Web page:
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Major New Hurricane Expected To Take Path Up East Coast, New Model Shows

The so-called "Spaghetti model" from the European Centre for Medium-Range Weather Forecasts shows Hurricane Irma taking a northerly path up the East Coast.
The so-called "Spaghetti model" from the European Centre for Medium-Range Weather Forecasts shows Hurricane Irma taking a northerly path up the East Coast. Photo Credit: European Centre for Medium-Range Weather Forecasts
A satellite image of Irma, which became a Category 3 hurricane Thursday and is now in the open waters of the eastern Atlantic.
A satellite image of Irma, which became a Category 3 hurricane Thursday and is now in the open waters of the eastern Atlantic. Photo Credit: NOAA.gov

A major new hurricane heading west through the Atlantic Ocean is expected to make landfall next week — and it appears more likely that could happen somewhere on the East Coast.

New data released by the European Centre for Medium-Range Weather Forecasts making up a "spaghetti model" (because the numerous possible paths look like spaghetti strands) shows the majority of possible paths for Irma. Most show it taking a northerly path up the East Coast after concluding its westerly trek somewhere in the area of south Florida.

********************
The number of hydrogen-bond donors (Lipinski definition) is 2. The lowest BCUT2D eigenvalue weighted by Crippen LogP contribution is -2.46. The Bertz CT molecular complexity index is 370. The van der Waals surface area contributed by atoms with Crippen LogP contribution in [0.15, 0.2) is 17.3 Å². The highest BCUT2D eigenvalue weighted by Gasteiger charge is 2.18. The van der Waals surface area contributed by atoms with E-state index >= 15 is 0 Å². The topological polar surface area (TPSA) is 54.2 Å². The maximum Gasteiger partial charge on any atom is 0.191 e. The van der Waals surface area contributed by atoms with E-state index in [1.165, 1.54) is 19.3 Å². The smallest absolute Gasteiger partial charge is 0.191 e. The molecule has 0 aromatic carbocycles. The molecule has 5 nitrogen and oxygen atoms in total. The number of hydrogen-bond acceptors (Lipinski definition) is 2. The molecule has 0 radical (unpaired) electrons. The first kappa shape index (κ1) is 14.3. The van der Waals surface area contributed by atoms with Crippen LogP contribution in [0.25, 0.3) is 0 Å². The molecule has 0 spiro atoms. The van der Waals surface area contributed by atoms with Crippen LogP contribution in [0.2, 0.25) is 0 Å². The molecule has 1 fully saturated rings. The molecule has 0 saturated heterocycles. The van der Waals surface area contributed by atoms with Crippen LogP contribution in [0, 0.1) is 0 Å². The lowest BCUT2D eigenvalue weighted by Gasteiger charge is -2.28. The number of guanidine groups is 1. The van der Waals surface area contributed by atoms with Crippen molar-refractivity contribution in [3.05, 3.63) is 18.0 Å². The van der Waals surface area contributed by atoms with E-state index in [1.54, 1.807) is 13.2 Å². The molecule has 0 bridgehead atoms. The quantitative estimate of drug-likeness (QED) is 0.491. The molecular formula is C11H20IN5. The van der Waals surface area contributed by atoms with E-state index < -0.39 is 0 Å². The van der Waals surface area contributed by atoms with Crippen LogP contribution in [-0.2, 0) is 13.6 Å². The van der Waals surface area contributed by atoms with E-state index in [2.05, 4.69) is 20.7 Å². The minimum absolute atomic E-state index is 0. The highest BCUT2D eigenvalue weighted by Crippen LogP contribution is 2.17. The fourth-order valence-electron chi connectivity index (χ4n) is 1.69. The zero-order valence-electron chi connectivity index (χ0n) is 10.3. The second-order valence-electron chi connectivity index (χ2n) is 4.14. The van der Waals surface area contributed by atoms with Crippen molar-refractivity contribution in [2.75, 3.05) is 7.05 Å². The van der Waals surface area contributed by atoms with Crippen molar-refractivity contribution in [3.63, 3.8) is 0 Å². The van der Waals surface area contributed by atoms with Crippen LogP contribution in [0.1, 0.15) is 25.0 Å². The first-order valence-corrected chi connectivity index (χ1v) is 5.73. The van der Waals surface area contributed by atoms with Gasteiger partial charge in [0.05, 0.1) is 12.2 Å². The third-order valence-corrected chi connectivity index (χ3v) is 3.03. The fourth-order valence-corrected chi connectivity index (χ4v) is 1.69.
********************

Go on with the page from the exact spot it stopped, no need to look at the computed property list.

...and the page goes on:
It will take about a week for Irma to make its way west across the Atlantic, and meteorologists will likely be tracking this storm through the middle of September, according to AccuWeather Hurricane Expert Dan Kottlowski.

"There is the potential for Irma to ramp up to an even more powerful hurricane this weekend," Kottlowski said. "While fluctuation in strength is likely, we expect Irma to become a Category 4 well before it reaches waters near the Lesser Antilles."

A Category 4 hurricane has sustained winds of 130 to 156 mph.

According to information from the National Hurricane Center on Saturday , Irma is moving west at 15 mph with sustained winds of 110 mph.

Subtle changes in water temperatures and atmospheric conditions, such as slightly drier air and a small patch of strong winds aloft, can cause significant fluctuations in strength in even the strongest of hurricanes.

Nothing is certain as far as Irma's path goes. As the "spaghetti model," shows, it's still possible the hurricane may end its westerly trek in the open water and trek north while still out to sea.

"At this early stage, it is unclear whether a non-tropical storm will draw Irma toward the U.S., push it away or miss affecting it entirely prior to the middle of the month.," Kottlowski said.

Check back with Daily Voice for updates on the storm.

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